Once a diagnostic routine is selected and executed, the operator can follow a simple “yes/no” navigation theme to quickly and easily diagnose the problem, as shown in FIGS. 15-17. Drop-down menus can display lists of information, such as, for instance, spa parts consumed during a service call as shown in FIG. 18. Other lists include parts needed for repairs, all parts that make up a particular spa model or part, etc. The parts are associated based on a serial number of a top-level part. These lists are also downloaded to the hand held device at the time of synchronization with the service center terminal. FIG. 19 illustrates a display of service call disposition/resolution options that can be selected by the service operator. These options will be used to create the service call report. The hand held device may also be used to record images or sound files associated with the service. The disposition/resolution information and other files can be uploaded to the database via the manufacturer's/dealer's web portal using Palm Appforge, Microsoft Visual Basic Embedded, and/or Conduit programs. Upload is also possible via a cradle to the terminal, or by wireless communication from the hand held device to the terminal and database.
FIG. 20 shows an example of a web page displaying a revised customer file 624 after receiving uploaded information from the hand held device. The revised customer file 624 includes updated fields describing the nature of service such as a problem description, a list of parts consumed during service, and other information about the service. For example, the database can track warranty information for each part in a spa delivered to a customer, and determine whether the services rendered were covered by the warranty. The information now included in the revised customer file 624 can then be used to generate an invoice 626 for the supplier, manufacturer, or dealer, as shown in FIG. 21, as well as a final disposition of the service as shown in FIG. 22. The invoice 626 can be generated by any known financial services software, and can be sent electronically to the proper intended recipient for payment of services rendered.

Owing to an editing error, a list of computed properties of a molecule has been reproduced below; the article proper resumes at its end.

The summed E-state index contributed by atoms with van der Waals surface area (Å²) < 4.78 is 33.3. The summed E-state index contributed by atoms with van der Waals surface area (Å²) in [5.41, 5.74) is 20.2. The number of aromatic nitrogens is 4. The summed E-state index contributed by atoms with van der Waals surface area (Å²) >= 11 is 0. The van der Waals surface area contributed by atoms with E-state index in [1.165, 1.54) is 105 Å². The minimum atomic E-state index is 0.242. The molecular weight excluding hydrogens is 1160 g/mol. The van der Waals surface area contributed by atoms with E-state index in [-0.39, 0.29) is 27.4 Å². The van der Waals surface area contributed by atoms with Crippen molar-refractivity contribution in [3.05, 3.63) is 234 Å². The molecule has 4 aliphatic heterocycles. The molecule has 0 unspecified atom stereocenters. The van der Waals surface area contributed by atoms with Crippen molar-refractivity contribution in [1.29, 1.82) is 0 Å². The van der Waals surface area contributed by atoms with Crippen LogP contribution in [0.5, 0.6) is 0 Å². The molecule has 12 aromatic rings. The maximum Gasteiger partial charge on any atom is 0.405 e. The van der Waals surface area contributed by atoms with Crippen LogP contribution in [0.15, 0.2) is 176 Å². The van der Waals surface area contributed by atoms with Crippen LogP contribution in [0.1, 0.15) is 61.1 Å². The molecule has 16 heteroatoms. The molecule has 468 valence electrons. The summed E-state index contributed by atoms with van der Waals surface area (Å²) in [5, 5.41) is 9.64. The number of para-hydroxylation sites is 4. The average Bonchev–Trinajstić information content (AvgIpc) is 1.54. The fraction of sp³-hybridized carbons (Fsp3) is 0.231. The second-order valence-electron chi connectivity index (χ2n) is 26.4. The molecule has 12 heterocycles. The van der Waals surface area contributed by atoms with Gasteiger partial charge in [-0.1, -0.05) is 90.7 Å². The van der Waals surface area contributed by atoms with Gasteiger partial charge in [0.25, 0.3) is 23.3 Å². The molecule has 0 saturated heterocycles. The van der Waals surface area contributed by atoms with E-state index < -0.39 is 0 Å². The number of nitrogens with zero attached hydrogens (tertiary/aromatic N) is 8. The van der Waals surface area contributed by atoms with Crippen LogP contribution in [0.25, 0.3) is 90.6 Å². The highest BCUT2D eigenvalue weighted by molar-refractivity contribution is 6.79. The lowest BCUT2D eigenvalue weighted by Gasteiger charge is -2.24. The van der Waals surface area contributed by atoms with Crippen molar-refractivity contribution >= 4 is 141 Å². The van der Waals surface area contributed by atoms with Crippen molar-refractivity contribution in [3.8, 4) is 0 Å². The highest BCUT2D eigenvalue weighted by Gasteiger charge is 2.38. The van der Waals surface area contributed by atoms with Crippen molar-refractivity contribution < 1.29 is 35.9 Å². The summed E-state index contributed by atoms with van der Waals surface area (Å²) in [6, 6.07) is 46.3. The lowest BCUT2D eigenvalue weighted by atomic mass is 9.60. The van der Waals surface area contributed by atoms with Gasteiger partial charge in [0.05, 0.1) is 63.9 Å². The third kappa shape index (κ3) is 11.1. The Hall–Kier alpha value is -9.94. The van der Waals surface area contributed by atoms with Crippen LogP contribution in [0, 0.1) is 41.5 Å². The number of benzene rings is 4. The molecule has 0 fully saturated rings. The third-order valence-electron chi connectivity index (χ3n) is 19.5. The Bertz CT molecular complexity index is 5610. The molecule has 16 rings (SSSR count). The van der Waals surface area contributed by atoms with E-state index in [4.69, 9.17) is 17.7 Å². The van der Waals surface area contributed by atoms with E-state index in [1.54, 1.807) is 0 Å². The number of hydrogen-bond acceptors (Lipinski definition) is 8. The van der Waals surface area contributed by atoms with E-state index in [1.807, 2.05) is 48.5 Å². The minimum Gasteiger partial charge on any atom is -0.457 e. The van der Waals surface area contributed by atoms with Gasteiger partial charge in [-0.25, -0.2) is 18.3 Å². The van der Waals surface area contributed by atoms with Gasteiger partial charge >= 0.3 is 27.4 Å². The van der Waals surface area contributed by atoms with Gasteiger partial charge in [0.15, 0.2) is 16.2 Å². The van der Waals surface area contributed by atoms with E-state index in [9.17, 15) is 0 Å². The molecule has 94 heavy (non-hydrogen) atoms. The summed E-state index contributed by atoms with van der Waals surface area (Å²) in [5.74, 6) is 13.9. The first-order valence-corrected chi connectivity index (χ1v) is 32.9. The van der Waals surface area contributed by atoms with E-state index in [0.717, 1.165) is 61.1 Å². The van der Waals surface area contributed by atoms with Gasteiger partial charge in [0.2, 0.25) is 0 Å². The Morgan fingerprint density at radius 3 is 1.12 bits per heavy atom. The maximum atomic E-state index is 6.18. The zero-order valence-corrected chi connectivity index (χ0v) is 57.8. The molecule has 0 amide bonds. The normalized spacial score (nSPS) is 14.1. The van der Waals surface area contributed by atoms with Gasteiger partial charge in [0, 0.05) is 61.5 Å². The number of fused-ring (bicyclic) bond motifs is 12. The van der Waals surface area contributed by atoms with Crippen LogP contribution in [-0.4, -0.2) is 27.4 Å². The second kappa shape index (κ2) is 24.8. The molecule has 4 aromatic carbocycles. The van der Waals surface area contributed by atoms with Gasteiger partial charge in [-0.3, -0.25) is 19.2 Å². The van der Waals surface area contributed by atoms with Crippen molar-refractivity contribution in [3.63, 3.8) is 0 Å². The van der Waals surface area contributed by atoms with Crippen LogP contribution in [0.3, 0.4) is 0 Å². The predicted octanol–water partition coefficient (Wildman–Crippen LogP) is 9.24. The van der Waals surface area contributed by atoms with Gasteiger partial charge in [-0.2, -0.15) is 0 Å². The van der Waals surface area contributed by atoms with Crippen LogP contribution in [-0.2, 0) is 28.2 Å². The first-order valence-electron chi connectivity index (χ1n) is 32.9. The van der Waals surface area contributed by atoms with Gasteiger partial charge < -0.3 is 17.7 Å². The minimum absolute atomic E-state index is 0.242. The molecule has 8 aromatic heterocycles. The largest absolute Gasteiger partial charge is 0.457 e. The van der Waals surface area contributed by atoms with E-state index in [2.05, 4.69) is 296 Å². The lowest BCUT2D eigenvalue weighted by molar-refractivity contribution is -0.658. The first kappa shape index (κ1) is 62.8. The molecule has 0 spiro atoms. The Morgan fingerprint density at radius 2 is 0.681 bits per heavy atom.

The revised customer file 624 can also be used to generate/print a service call report and shipping labels via a scripting program such as Mead ScriptX. The service call report and shipping labels can be used for the return of defective, replaced and/or unused parts to the manufacturer.
 A number of embodiments of the invention have been described. Nevertheless, it will be understood that various modifications may be made without departing from the spirit and scope of the invention. Accordingly, other embodiments are within the scope of the following claims.